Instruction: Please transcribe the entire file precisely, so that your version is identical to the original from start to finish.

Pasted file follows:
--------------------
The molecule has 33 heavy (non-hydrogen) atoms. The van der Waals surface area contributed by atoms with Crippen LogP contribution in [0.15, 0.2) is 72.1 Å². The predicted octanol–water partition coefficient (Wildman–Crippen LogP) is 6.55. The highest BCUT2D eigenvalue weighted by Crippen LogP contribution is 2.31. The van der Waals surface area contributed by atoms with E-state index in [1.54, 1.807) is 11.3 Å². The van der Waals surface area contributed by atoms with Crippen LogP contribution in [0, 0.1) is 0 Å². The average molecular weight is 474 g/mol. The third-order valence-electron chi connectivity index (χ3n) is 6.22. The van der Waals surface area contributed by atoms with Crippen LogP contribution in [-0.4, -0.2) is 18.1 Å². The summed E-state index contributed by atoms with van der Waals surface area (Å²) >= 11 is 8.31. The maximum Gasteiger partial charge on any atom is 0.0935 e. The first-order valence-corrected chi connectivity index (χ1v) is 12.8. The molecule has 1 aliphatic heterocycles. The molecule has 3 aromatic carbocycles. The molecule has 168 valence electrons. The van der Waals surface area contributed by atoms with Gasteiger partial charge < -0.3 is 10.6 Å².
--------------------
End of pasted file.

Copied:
The molecule has 33 heavy (non-hydrogen) atoms. The van der Waals surface area contributed by atoms with Crippen LogP contribution in [0.15, 0.2) is 72.1 Å². The predicted octanol–water partition coefficient (Wildman–Crippen LogP) is 6.55. The highest BCUT2D eigenvalue weighted by Crippen LogP contribution is 2.31. The van der Waals surface area contributed by atoms with E-state index in [1.54, 1.807) is 11.3 Å². The van der Waals surface area contributed by atoms with Crippen LogP contribution in [0, 0.1) is 0 Å². The average molecular weight is 474 g/mol. The third-order valence-electron chi connectivity index (χ3n) is 6.22. The van der Waals surface area contributed by atoms with Crippen LogP contribution in [-0.4, -0.2) is 18.1 Å². The summed E-state index contributed by atoms with van der Waals surface area (Å²) >= 11 is 8.31. The maximum Gasteiger partial charge on any atom is 0.0935 e. The first-order valence-corrected chi connectivity index (χ1v) is 12.8. The molecule has 1 aliphatic heterocycles. The molecule has 3 aromatic carbocycles. The molecule has 168 valence electrons. The van der Waals surface area contributed by atoms with Gasteiger partial charge < -0.3 is 10.6 Å².